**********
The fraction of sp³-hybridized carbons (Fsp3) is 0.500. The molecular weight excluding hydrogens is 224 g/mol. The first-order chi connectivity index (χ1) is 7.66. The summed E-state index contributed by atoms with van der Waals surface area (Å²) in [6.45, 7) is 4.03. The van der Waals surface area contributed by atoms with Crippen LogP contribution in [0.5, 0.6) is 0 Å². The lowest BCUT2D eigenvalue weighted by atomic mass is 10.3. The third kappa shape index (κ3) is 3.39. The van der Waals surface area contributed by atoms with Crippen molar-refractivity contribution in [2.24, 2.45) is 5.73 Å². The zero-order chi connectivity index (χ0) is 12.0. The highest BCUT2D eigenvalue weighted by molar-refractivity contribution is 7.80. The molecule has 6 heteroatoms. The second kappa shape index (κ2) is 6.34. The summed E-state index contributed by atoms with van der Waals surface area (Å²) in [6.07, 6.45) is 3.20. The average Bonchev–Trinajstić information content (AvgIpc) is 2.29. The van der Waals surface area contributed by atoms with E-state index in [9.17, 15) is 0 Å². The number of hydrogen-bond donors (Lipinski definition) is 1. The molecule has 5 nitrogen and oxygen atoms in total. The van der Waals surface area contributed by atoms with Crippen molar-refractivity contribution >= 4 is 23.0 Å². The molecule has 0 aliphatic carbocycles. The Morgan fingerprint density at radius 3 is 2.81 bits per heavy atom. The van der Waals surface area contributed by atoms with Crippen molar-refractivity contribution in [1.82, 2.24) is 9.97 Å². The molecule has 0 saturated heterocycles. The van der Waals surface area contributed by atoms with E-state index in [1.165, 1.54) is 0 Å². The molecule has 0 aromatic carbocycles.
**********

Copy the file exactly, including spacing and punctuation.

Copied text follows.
The fraction of sp³-hybridized carbons (Fsp3) is 0.500. The molecular weight excluding hydrogens is 224 g/mol. The first-order chi connectivity index (χ1) is 7.66. The summed E-state index contributed by atoms with van der Waals surface area (Å²) in [6.45, 7) is 4.03. The van der Waals surface area contributed by atoms with Crippen LogP contribution in [0.5, 0.6) is 0 Å². The lowest BCUT2D eigenvalue weighted by atomic mass is 10.3. The third kappa shape index (κ3) is 3.39. The van der Waals surface area contributed by atoms with Crippen molar-refractivity contribution in [2.24, 2.45) is 5.73 Å². The zero-order chi connectivity index (χ0) is 12.0. The highest BCUT2D eigenvalue weighted by molar-refractivity contribution is 7.80. The molecule has 6 heteroatoms. The second kappa shape index (κ2) is 6.34. The summed E-state index contributed by atoms with van der Waals surface area (Å²) in [6.07, 6.45) is 3.20. The average Bonchev–Trinajstić information content (AvgIpc) is 2.29. The van der Waals surface area contributed by atoms with E-state index in [9.17, 15) is 0 Å². The number of hydrogen-bond donors (Lipinski definition) is 1. The molecule has 5 nitrogen and oxygen atoms in total. The van der Waals surface area contributed by atoms with Crippen molar-refractivity contribution >= 4 is 23.0 Å². The molecule has 0 aliphatic carbocycles. The Morgan fingerprint density at radius 3 is 2.81 bits per heavy atom. The van der Waals surface area contributed by atoms with Crippen molar-refractivity contribution in [1.82, 2.24) is 9.97 Å². The molecule has 0 saturated heterocycles. The van der Waals surface area contributed by atoms with E-state index in [1.165, 1.54) is 0 Å². The molecule has 0 aromatic carbocycles.